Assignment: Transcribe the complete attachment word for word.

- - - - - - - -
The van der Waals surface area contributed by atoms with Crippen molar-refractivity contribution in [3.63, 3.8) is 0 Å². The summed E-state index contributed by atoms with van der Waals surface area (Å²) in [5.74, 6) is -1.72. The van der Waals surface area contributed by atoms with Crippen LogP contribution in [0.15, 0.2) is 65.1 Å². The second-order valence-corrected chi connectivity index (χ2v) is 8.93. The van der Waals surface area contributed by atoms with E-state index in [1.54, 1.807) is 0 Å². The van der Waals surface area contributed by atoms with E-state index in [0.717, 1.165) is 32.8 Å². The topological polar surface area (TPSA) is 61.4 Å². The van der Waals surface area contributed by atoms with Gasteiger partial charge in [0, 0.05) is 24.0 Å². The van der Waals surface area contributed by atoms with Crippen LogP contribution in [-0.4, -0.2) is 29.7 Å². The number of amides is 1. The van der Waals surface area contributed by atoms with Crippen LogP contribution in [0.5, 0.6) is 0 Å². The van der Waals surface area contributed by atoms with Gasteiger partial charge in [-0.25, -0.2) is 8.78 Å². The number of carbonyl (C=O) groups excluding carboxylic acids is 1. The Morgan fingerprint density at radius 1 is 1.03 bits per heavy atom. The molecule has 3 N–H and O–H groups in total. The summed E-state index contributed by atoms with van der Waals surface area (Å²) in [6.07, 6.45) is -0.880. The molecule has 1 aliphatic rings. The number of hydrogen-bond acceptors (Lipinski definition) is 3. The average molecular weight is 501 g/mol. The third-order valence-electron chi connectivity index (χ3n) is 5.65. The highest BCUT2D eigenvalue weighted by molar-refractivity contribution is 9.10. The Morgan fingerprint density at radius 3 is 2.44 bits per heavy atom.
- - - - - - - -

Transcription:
The van der Waals surface area contributed by atoms with Crippen molar-refractivity contribution in [3.63, 3.8) is 0 Å². The summed E-state index contributed by atoms with van der Waals surface area (Å²) in [5.74, 6) is -1.72. The van der Waals surface area contributed by atoms with Crippen LogP contribution in [0.15, 0.2) is 65.1 Å². The second-order valence-corrected chi connectivity index (χ2v) is 8.93. The van der Waals surface area contributed by atoms with E-state index in [1.54, 1.807) is 0 Å². The van der Waals surface area contributed by atoms with E-state index in [0.717, 1.165) is 32.8 Å². The topological polar surface area (TPSA) is 61.4 Å². The van der Waals surface area contributed by atoms with Gasteiger partial charge in [0, 0.05) is 24.0 Å². The van der Waals surface area contributed by atoms with Crippen LogP contribution in [-0.4, -0.2) is 29.7 Å². The number of amides is 1. The van der Waals surface area contributed by atoms with Crippen LogP contribution in [0.5, 0.6) is 0 Å². The van der Waals surface area contributed by atoms with Gasteiger partial charge in [-0.25, -0.2) is 8.78 Å². The number of carbonyl (C=O) groups excluding carboxylic acids is 1. The Morgan fingerprint density at radius 1 is 1.03 bits per heavy atom. The molecule has 3 N–H and O–H groups in total. The summed E-state index contributed by atoms with van der Waals surface area (Å²) in [6.07, 6.45) is -0.880. The molecule has 1 aliphatic rings. The number of hydrogen-bond acceptors (Lipinski definition) is 3. The average molecular weight is 501 g/mol. The third-order valence-electron chi connectivity index (χ3n) is 5.65. The highest BCUT2D eigenvalue weighted by molar-refractivity contribution is 9.10. The Morgan fingerprint density at radius 3 is 2.44 bits per heavy atom.